Australian Saint's roots run to Nova Scotia

  • October 14, 2010
Blessed Mary MacKillopTORONTO - When Blessed Mary MacKillop is canonized Oct. 17 by Pope Benedict XVI, her life and good works will not only be commemorated in her homeland of Australia. Canadian relatives will celebrate the occasion with joy and prayer for a rebellious saint with family ties to Nova Scotia.

At the Holy Redeemer Convent in Sydney, N.S., a special Mass in honour of  Australia’s first saint will be attended by her distant cousin, Sr. Margaret MacKillop, of the Congregation of Notre Dame. MacKillop, 96, says she’s overjoyed to have a saint in the family.

The MacKillop link to Atlantic Canada spans many generations. Sr. Margaret’s paternal nephew, James MacKillop, says the MacKillops were from the devoutly Catholic Lochaber region in Scotland and many of the clan emigrated to Canada to escape religious persecution.

Seventeenth-century Scotland was mainly Calvinist, but there were pockets of Catholic Jacobites, mainly in the Highlands, who sought a return of the Catholic House of Stuart to the throne.

“The local church was attacked and regularly vandalized by Protestants nearby,” said James MacKillop, Mary’s “first cousin, six times removed.”

The Jacobites supported King James VII of Scotland and II of Britain, who fled in 1688 after being deposed by William of Orange. The Catholic MacKillops supported King James and the Jacobite rebellions, leading to persecution, hardship and widescale emigration to Canada in the 17th and 18th centuries, largely to Cape Breton and other areas of Nova Scotia.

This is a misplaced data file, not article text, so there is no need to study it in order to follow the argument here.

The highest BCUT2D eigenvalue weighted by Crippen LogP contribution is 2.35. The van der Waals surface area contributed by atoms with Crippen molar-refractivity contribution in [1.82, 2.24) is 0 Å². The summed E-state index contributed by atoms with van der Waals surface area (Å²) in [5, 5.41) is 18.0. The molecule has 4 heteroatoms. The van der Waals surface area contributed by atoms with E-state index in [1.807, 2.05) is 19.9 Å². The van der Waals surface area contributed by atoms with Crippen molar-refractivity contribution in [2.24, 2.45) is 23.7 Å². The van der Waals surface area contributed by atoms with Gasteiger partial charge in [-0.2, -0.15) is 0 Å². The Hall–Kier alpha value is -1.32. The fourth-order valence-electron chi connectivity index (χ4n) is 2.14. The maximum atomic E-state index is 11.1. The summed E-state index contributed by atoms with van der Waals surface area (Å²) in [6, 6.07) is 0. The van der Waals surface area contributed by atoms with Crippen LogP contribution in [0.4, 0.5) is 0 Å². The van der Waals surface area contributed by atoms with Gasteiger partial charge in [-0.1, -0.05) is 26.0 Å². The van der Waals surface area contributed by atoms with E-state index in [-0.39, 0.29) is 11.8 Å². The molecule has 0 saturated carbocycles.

James MacKillop, whose parents were born in Cape Breton but moved to Michigan before James was born, discovered his ties to St. Mary MacKillop while reading A Search for Alexander MacKillop, a book about Mary’s father.

Alexander’s branch of the family hadn’t joined the exodus to Canada but remained in Scotland until 1838, when he emigrated to Australia. Mary was born there in 1842. Lineage charts in the book led James to the familial connection and discovery that his distant cousin was on a path to sainthood.

A professor at Syracuse University in New York, James said he wasn’t surprised that Mary, who founded the Sisters of St. Joseph of the Sacred Heart, was to be canonized. “She’s a public figure in Australia,” he said.

He says his Nova Scotian aunt, Sr. Margaret, has recounted the story of visiting Australia about 13 years ago and having people kiss her hand and wanting to speak with her because of her relation to Mary MacKillop.

In academic circles, James MacKillop said Mary is known for her promotion of women’s rights, particularly support for the right of single women to enter the work force.

To some, that made her ahead of her time.

She was briefly excommunicated by a local bishop in 1871 because her Sisters of St. Joseph refused to abandon missionary work in the Australian outback, where they schooled the children of poor farmers, miners and labourers.

She is widely regarded as the mother of Catholic education in Australia.

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